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"Simon St.Laurent" wrote:
> I think that in the end I'm asking whether SOAP has any real added
> value, apart from its most frequently disclaimed but still most popular
> use: RPC over HTTP.
Great minds think alike. I was writing another xml.com article on this
issue before I got distracted by the concrete issue of Google.
SOAP rhetoric today seems to me as a big shell game. If you say: "SOAP
doesn't work, it isn't interoperable and it doesn't do much", people
will point you at all of the great SOAP RPC services (okay both of them)
and say: "see, it is interoperable. It does everything that other RPC
If you say: "SOAP sucks because it is RPC and RPC doesn't scale", people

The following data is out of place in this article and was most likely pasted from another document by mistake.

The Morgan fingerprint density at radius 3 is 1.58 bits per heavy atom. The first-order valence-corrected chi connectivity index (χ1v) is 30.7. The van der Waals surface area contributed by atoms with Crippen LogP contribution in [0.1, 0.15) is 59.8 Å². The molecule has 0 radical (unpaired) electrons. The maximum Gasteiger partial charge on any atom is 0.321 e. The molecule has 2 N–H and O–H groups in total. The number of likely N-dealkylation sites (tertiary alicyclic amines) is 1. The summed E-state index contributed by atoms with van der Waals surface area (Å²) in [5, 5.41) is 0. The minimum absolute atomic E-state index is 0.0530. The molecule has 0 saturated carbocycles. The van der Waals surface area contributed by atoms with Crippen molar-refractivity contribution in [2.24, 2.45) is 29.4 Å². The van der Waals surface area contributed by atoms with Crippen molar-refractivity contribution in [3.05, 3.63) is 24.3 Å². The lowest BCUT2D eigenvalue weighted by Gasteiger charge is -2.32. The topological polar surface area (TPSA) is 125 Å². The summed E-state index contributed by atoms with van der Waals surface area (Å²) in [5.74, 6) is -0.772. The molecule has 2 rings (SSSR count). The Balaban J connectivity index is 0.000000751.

say: "no, it isn't RPC. If you think SOAP is RPC then you don't
So you can either have interoperability/actual usefulness or you can
have vague promises of scalability in a wonderful message-oriented
future -- with no demonstration of interoperability or actual
usefulness. The most craven examples include people who say SOAP will
replace HTTP because HTTP is synchronous and one-way, whereas SOAP isn't
"limited to that". No, it isn't. But you also can't do anything else
RPC is "SOAP as it is used". "Asynchronous messaging" is a kind of
"platonic SOAP" that doesn't exist in reality.